Drip drip drip. It’s been one story after another about beer’s steady market share losses to wine and spirits. We can all point to several reasons: the failure of beer to come up with hip marketing that doesn’t talk down to women, the missed opportunities to own more drinking occasions, poor shelf displays, a weak on-premise platform, and the sense among too many young consumers that beer is somehow now too heavy and filling or – worse yet – not fast enough for today’s young drinkers who want to feel a buzz sooner.
But at a recent Bernstein Research seminar an analyst may have said it best when he said that big beer has been asleep at the wheel for the past 20 years. Point well-taken: beer’s decline has been happening for a long time. It didn’t just start. Happy with market shares and simple, often sophomoric marketing formulas, beer got fat and happy, and it forgot to evolve and stay current. The wave of consumer desire for smart and authentic branding, plenty of choices and richer taste profiles has been coming for a long time. Millenials may embody the lifestyle of choice and how it plays out in flavored vodkas and hand-crafted bourbons and bottles of muscat, but it didn’t start with them. It’s been coming for a long time.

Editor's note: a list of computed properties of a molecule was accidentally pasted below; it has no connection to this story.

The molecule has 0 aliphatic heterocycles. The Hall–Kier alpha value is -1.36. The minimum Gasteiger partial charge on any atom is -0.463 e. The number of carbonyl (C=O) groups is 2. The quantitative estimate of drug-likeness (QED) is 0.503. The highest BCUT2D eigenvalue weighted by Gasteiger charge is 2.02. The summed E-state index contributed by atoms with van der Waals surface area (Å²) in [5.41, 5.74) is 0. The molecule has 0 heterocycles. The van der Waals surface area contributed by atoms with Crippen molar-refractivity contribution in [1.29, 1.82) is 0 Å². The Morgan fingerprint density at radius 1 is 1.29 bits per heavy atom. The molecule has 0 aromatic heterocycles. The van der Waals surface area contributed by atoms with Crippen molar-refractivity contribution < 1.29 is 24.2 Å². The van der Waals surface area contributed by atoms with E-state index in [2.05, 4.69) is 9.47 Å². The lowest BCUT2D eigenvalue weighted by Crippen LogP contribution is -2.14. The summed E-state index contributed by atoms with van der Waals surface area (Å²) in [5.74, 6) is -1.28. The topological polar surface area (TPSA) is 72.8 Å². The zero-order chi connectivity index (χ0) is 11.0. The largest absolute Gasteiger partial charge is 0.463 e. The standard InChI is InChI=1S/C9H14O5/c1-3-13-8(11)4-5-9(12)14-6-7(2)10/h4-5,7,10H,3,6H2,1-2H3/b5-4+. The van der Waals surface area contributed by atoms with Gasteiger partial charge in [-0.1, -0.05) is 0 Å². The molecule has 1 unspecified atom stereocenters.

That point is an important one to take in, because when we recognize that beer’s woes didn’t just start yesterday, we can understand and grasp that beer’s problems won’t be solved in a day. It’s going to take some time. And craft beers – the one consistent bright spot of growth, innovation and energy – can only do so much. Crafts can move the needle, but only by inches.
Now faced with systemic, complex hurdles, beer also faces a much bigger challenge. In an industry long dominated by iconic leaders – August Busch III to name one – there’s a worry that there’s no one beer man or woman who is leading the industry – someone who is ready to speak up for beer and build the right coalitions. The leadership void couldn’t come at a worse time.